The German flag carrier is looking to use antigen tests, which can be administered and processed on site and typically take just 15 minutes to yield a result.
This is a much quicker turnaround that the Polymerase Chain Reaction (PCR) swab tests, so far favoured by airlines, which take several hours to process in a lab.
“You know that companies like Abbott or Roche are bringing these tests to the market and we are definitely looking into this,” said Bjoern Becker, senior director for product management, ground and digital services at the Lufthansa Group, reports Reuters.
Watch: Coronavirus: what is the difference between an antigen and antibody test?
He was referring to antigen tests that are small and quick to use, such as Abbott’s disposable BinaxNOW, which is the size of a credit card and costs just $5.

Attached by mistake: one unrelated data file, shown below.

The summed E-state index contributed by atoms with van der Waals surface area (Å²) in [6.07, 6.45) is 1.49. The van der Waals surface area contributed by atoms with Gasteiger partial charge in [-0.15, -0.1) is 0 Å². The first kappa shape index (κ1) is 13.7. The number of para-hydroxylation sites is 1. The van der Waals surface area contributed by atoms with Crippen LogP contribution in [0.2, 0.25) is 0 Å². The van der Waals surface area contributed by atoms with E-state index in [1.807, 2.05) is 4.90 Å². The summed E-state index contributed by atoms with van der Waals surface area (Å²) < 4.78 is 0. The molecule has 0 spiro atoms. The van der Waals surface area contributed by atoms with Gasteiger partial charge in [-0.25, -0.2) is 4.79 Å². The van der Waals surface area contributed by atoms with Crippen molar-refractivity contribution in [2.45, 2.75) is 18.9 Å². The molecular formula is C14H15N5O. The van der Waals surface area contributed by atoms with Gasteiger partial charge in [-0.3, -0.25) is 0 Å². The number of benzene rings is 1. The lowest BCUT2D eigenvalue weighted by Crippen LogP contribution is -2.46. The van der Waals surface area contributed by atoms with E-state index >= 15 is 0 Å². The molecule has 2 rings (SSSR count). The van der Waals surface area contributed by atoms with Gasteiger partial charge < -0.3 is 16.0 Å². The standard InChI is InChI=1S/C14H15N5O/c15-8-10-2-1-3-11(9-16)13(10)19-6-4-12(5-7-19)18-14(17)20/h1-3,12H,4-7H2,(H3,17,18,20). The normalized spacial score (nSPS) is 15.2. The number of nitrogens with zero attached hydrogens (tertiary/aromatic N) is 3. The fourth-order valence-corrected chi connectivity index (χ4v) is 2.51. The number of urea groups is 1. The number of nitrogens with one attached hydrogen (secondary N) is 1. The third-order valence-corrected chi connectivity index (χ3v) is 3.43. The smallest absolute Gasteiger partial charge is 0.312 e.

“You will see us applying [to] them for new products within the next few weeks in October.
“That’s definitely the next thing to come.”
Becker added that the airline group was considering rolling the service out to first and business class travellers only at the outset due to limited supplies of tests.
Lufthansa is also discussing opening test centres in the US and Canada, two important markets for the airline.
The Independent has contacted Lufthansa for comment.
Antigen tests work slightly differently to the PCR; although both are diagnostic tests, PCRs detect the virus’s genetic material, while antigen tests detect specific proteins on the surface of the virus.
According to the FDA, while antigen tests are “usually highly accurate” when it comes to positive results, “negative results may need to be confirmed with a molecular test.”
It adds that antigen tests can’t “definitively rule out active coronavirus infection. Antigen tests are more likely to miss an active coronavirus infection compared to molecular tests.”